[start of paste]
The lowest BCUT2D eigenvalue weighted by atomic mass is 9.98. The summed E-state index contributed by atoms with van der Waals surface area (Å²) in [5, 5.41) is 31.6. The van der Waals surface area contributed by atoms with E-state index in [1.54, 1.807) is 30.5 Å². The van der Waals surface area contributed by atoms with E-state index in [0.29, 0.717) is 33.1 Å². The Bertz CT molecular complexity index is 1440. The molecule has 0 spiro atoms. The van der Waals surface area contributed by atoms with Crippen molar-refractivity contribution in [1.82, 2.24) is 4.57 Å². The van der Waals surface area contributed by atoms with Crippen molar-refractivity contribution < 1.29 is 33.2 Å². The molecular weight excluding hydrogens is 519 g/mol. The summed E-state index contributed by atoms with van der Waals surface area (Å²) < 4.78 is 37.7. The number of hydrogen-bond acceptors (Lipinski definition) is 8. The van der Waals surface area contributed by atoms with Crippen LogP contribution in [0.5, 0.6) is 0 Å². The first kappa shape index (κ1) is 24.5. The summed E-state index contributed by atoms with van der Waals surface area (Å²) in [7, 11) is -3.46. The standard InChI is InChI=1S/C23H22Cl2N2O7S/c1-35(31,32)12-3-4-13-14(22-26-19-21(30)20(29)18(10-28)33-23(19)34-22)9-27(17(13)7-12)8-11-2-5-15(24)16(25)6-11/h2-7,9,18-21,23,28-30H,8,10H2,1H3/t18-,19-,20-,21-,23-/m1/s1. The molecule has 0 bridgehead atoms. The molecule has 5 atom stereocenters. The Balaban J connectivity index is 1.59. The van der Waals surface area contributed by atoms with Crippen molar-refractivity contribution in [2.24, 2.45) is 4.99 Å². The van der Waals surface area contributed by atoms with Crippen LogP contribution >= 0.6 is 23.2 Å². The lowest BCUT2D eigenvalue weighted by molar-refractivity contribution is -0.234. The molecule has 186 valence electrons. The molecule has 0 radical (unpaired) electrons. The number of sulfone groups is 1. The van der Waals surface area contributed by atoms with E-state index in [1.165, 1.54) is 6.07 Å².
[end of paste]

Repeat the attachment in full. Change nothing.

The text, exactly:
The lowest BCUT2D eigenvalue weighted by atomic mass is 9.98. The summed E-state index contributed by atoms with van der Waals surface area (Å²) in [5, 5.41) is 31.6. The van der Waals surface area contributed by atoms with E-state index in [1.54, 1.807) is 30.5 Å². The van der Waals surface area contributed by atoms with E-state index in [0.29, 0.717) is 33.1 Å². The Bertz CT molecular complexity index is 1440. The molecule has 0 spiro atoms. The van der Waals surface area contributed by atoms with Crippen molar-refractivity contribution in [1.82, 2.24) is 4.57 Å². The van der Waals surface area contributed by atoms with Crippen molar-refractivity contribution < 1.29 is 33.2 Å². The molecular weight excluding hydrogens is 519 g/mol. The summed E-state index contributed by atoms with van der Waals surface area (Å²) < 4.78 is 37.7. The number of hydrogen-bond acceptors (Lipinski definition) is 8. The van der Waals surface area contributed by atoms with Crippen LogP contribution in [0.5, 0.6) is 0 Å². The first kappa shape index (κ1) is 24.5. The summed E-state index contributed by atoms with van der Waals surface area (Å²) in [7, 11) is -3.46. The standard InChI is InChI=1S/C23H22Cl2N2O7S/c1-35(31,32)12-3-4-13-14(22-26-19-21(30)20(29)18(10-28)33-23(19)34-22)9-27(17(13)7-12)8-11-2-5-15(24)16(25)6-11/h2-7,9,18-21,23,28-30H,8,10H2,1H3/t18-,19-,20-,21-,23-/m1/s1. The molecule has 0 bridgehead atoms. The molecule has 5 atom stereocenters. The Balaban J connectivity index is 1.59. The van der Waals surface area contributed by atoms with Crippen molar-refractivity contribution in [2.24, 2.45) is 4.99 Å². The van der Waals surface area contributed by atoms with Crippen LogP contribution >= 0.6 is 23.2 Å². The lowest BCUT2D eigenvalue weighted by molar-refractivity contribution is -0.234. The molecule has 186 valence electrons. The molecule has 0 radical (unpaired) electrons. The number of sulfone groups is 1. The van der Waals surface area contributed by atoms with E-state index in [1.165, 1.54) is 6.07 Å².